Toward the end of last season, Jose Quintana ran into a couple of different problems. The first was fatigue, as Quintana threw 185 innings between Birmingham and Chicago when his previous single-season high was 102.
The second was the book the American League formed on him. Quintana got the hard part of pitching down by showing no fear busting righties inside. Of course, once those hitters started looking for the inside pitch, they discovered that Quintana struggled to come up with anything for the outer edge. Forget changeups or backdoor cutters/sliders -- he couldn't even hit the edge with his fastball on a routine basis. He had it working for one (glorious) start, but otherwise he became rather predictable.
The lack of variety, as well as swing-and-miss stuff, made him an easy mark during the offseason. It's easy to stack up his 3.76 ERA against his 4.23 FIP and his pedestrian strikeout rate (5.3 per nine innings) and see a guy who got lucky.
Fortunately, Quintana knows what lies ahead. Dan Hayes, who is starting to let his freak flag fly, asked Quintana what he worked on over the offseason:
Last season, Quintana benefited from the addition of a cut-fastball he learned in spring training. Right-handed hitters batted only .230 against Quintana’s cut-fastball compared with a .299 clip versus his fastball, according to Brooksbaseball.net.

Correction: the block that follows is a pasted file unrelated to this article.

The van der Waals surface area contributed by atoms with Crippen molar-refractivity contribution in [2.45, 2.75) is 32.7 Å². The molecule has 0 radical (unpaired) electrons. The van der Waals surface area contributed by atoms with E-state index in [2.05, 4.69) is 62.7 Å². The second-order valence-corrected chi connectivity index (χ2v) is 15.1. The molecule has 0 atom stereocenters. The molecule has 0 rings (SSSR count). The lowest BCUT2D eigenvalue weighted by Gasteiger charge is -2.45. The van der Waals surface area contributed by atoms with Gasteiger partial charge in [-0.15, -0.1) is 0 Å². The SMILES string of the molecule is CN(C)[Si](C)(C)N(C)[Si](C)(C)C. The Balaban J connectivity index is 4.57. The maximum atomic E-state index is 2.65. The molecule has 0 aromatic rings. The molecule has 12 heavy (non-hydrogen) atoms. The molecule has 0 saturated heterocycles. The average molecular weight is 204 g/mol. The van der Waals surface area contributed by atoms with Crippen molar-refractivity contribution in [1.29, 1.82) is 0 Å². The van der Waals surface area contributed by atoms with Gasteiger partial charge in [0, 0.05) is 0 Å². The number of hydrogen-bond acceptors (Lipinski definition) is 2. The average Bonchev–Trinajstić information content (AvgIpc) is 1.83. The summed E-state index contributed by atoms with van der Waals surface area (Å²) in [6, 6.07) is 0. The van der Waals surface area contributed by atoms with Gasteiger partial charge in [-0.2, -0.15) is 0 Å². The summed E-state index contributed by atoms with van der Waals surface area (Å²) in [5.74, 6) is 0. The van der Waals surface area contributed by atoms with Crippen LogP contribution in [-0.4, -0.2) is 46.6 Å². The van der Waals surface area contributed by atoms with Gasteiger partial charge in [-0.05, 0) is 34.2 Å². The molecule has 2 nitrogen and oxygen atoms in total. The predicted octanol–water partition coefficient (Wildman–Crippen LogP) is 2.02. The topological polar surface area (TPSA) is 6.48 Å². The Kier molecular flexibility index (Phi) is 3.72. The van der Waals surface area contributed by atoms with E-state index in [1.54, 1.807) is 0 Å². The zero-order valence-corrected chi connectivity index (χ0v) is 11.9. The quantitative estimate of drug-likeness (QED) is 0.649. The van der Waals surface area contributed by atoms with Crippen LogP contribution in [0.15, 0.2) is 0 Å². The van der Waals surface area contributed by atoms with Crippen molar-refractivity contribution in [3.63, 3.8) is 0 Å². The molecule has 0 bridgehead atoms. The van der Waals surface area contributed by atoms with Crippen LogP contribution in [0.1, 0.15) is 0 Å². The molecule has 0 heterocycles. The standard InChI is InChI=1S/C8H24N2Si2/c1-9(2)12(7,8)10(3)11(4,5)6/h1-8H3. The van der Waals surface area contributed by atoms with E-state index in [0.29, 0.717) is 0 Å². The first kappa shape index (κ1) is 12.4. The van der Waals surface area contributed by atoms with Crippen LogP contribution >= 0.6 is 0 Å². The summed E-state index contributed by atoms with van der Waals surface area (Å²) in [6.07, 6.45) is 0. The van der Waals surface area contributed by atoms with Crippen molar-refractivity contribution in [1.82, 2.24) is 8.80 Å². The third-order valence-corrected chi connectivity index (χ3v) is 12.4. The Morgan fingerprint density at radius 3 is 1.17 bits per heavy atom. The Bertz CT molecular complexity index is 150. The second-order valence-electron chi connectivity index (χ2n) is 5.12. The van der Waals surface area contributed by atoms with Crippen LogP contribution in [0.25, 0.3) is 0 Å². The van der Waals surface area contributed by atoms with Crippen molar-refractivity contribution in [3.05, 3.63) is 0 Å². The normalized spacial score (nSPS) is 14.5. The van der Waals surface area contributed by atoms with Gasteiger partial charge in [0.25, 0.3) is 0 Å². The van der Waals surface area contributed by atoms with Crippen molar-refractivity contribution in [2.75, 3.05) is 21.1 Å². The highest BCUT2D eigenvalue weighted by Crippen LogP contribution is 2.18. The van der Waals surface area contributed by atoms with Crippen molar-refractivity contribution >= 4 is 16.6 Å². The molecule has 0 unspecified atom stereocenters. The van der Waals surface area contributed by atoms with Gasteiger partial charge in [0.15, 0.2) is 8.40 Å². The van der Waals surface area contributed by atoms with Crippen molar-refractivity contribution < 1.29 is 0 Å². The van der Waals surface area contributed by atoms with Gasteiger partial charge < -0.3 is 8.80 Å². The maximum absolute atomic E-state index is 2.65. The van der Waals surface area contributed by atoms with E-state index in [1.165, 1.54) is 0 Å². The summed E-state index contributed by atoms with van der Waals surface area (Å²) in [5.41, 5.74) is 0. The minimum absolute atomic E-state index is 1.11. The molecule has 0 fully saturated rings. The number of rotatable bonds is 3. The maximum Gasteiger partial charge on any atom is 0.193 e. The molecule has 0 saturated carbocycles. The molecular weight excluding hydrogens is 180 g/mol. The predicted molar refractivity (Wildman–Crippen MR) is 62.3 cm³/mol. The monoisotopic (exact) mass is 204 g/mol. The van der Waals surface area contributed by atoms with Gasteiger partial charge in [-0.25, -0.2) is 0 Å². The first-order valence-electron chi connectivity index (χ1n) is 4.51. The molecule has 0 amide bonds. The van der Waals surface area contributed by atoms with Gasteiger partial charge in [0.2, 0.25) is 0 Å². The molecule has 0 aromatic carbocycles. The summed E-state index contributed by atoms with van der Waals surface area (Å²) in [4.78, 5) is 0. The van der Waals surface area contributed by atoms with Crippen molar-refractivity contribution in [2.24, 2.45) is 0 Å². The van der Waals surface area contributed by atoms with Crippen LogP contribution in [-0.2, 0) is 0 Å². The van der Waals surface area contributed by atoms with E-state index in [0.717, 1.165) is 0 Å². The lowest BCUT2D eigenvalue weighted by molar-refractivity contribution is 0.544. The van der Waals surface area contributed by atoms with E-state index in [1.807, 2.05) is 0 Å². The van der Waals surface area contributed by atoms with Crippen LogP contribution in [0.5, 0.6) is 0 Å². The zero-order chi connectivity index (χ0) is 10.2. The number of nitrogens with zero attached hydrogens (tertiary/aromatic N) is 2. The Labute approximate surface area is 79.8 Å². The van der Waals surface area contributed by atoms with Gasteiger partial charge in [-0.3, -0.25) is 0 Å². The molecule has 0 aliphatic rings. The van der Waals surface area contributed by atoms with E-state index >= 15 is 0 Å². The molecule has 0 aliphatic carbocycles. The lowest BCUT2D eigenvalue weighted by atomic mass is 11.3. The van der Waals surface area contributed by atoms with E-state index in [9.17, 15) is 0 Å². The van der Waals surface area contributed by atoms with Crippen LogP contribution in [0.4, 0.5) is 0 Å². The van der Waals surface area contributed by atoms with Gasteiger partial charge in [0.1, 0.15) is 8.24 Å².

Seeing that improvement, Quintana, who grew up a fan of Cliff Lee and Andy Pettitte, said he intends to improve his arm-side command. After nearly two months off from throwing, Quintana went to work. He said he sees a significant difference as a result of the work he put in this offseason.
"I feel like I can pitch inside well, it’s just being able to command that outside part of the plate," Quintana said through a translator. "I’ve felt a lot of improvement. I started working on that way back in December. I’m starting to feel like it’s coming. I feel pretty good about it."
This will be worth watching when Quintana takes the mound early next month, as I assume it will be his "getting work in" task during the first half of Cactus League play. I'll also be looking to see if Quintana developed his changeup any, because if he could ever get comfortable with that pitch, he'd pretty much have the repertoire to be a poor man's John Danks (literally, by MLB standards).
Elsewhere in camp
*Kenny Williams misses the action of being a GM, and might eventually return to the position if he can figure out how to do it without killing himself.
*John Danks says he still has to build arm strength, but he's past the mental block and cutting it loose.